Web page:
In the solo exhibition COMEBACK, the photographer and artist Tim Bruening (*1983) embarks on a personal journey through the eccentric world of film from Hollywood to Cannes and back to his home town of Oldenburg.
In COMEBACK, individual groups of works condense into cinematic collages, portraits of well-known actors and actresses correspond with partly concrete, partly abstract landscapes to form completely independent chains of associations that question the usual patterns of observation and encourage the viewer's gaze to new readings: a celebration of the imagination, the fascination of storytelling and its potential to make even the impossible possible.
Tim Bruening is characterised by his very own aesthetic, which can best be described as a snapshot: instantaneous, spontaneous and very close to the supposed object of desire. In the process, he creates unique portraits that are immortalised in his photography, born at the moment of the situation. The photographs oscillate between appearance and reality and deliberately play with the authenticity factor in the film industry, where it is simply part of the business that private and business seem to be inextricably interwoven, that one is part of a big family.
In Bruening's photographs, however, family is not only symbolically represented, but in the person of grandma Elsbeth, the actual star of the exhibition. She slips into legendary roles, dresses up as Joaquin Phoenix's "Joker", reanimates Uma Thurman in "Kill Bill", embodies the classic Hollywood topos as a cowboy and makes Clint Eastwood appear in the mind's eye.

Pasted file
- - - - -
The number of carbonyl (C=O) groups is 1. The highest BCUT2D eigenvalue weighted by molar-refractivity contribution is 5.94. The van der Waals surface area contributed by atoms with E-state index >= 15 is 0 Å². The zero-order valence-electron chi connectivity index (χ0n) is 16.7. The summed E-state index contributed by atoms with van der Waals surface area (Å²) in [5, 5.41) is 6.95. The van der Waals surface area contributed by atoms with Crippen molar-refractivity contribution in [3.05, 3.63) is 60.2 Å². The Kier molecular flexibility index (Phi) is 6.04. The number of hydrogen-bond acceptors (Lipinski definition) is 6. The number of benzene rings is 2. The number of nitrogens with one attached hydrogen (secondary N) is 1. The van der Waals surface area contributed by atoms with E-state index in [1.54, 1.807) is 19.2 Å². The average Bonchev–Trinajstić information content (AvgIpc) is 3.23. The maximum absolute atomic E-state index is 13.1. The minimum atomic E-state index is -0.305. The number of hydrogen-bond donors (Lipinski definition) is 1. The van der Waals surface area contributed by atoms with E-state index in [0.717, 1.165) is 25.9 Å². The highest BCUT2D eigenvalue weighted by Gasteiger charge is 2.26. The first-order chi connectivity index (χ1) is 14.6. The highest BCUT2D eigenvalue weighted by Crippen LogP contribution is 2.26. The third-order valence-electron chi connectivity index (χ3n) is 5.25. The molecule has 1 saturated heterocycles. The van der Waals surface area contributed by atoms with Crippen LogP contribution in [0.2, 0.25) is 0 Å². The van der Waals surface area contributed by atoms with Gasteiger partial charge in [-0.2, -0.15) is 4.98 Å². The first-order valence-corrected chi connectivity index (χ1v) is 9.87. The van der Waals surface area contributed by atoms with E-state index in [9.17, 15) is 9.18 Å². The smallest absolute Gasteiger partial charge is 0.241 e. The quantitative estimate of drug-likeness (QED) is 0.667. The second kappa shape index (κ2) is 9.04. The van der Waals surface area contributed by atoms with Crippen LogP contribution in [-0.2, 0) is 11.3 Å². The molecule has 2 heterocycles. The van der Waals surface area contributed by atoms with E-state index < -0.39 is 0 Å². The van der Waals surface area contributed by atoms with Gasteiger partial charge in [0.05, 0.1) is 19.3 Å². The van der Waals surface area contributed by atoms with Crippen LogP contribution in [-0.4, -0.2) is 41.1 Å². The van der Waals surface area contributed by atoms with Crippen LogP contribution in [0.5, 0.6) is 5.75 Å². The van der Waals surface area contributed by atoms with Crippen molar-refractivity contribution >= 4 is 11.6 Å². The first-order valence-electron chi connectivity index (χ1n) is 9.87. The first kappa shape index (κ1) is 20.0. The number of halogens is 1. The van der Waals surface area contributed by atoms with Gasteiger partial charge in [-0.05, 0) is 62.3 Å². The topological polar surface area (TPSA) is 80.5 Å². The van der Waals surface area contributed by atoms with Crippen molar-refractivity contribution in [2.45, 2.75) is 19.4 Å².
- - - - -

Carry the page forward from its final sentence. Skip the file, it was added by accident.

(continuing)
Bruening takes the game to the extreme by presenting video interviews in the exhibition in which Hollywood stars make statements and personal greetings about the successful comeback - or even address Grandma Elsbeth. The selection and composition of the photographs in relation to each other creates a narrative all of its own; documentary street scenes of New York are given a cinematic charge. Photographs of landscapes in the form of wallpaper form a final visual layer as background noise and backdrop against which the very own narrative plays out.
In a humorous way, Bruening manages to hold up a mirror to the spectacle, glorifying and demystifying the film industry with a wink, and putting his own return to the roots and the obviously proclaimed COMEBACK in perspective.